Mr. CHIPMAN: I will turn to the ground. Take three or four in a group. First, from the Republic of Korea, Chung Min Lee.
Q: Thank you, Mr. Secretary. My question is this: as we speak, Russian and Chinese bombers are intruding into the Korean and Japanese air defense identification zones and, therefore, one of the reasons why, at the end of this month, at the summit in Madrid, the leaders of Korea, Japan, Australia and New Zealand will participate in the NATO summit for the first time. What can your close allies here in the region do to strengthen European security and vice versa? Thanks a lot.
M. CHIPMAN: If you like…
SECOND. AUSTIN: I didn’t hear the end of it. What could we do to…
Q: My question was: what can your four closest allies in the region do to strengthen European security, as the leaders of Korea, Japan, Australia and New Zealand will attend the NATO in Madrid in June?
SECOND. AUSTIN: Well, there — I mean, there’s — first of all, the countries in this region, as you heard me say earlier, have been very supportive of the effort in Europe up until now. They have provided – a number of countries have provided security assistance and other countries have provided humanitarian assistance. And that’s very, very important.
You have seen me bring together defense ministers from around the world to focus on the things we can do to continue to help Ukraine as it struggles to defend its sovereign territory. And I say fight, but quite frankly, we are all proud of the work done by Ukrainians. They are absolutely inspiring in terms of their commitment to their democracy, their willingness to defend their land, and I think there are great lessons for all of us in terms of commitment.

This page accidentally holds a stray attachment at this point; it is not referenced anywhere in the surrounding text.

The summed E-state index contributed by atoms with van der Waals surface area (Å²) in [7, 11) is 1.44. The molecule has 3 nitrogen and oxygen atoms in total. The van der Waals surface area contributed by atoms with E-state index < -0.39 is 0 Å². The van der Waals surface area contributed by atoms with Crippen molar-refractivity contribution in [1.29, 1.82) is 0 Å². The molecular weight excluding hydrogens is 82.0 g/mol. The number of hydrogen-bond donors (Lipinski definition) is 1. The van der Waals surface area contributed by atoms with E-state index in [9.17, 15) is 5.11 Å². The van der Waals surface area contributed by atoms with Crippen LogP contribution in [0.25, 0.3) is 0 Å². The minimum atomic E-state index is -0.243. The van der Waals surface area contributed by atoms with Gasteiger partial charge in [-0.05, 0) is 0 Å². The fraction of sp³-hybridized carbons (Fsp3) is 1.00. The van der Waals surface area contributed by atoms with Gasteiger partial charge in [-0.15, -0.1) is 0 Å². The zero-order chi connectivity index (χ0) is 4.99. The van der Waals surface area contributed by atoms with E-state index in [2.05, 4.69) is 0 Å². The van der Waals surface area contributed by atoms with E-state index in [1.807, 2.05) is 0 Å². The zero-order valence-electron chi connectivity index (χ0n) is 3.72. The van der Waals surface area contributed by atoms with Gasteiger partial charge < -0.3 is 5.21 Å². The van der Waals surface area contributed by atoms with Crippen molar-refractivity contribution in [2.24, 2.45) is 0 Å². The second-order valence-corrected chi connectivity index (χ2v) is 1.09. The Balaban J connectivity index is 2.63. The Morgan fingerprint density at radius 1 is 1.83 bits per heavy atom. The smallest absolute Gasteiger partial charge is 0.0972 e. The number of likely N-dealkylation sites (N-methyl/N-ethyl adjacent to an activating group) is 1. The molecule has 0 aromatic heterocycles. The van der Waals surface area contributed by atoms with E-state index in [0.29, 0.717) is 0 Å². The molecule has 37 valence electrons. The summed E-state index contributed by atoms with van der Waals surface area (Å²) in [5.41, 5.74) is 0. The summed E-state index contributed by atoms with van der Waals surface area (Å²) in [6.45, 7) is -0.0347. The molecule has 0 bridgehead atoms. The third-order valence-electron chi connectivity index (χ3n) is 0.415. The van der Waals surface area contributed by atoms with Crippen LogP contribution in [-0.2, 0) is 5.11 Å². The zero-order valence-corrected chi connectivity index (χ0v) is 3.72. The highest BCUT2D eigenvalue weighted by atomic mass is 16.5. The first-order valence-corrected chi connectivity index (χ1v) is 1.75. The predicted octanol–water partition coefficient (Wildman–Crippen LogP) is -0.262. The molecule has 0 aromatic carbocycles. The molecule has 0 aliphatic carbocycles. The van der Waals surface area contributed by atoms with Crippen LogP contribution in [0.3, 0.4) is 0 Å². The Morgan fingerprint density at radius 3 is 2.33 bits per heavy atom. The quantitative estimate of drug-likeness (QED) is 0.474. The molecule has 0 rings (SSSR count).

But, again, I will organize another one of these meetings in about a week when I go to Brussels. We started with 40 countries contributing capacity. He expanded the following meeting to 47 countries and now it is over 50 countries. And that shows you how much the world community cares about this issue and how much the countries of the world want to help Ukraine in its efforts to defend its sovereign territory.
Mr. CHIPMAN: Thank you very much. And then, from the United States, Bonnie Glaser. If you can also raise your hand. It looks like your microphone is working. Way ahead, Bonnie.
Q: Thank you, Secretary Austin. The most dangerous potential conflict in the Indo-Pacific is a war in the Taiwan Strait that would result from a Chinese attempt to seize Taiwan by force. And President Biden recently said, repeated in fact, that he would defend Taiwan if attacked. What steps should the United States, our allies, and Taiwan take to enhance deterrence so that peace and stability in the Taiwan Strait can be preserved? Thanks.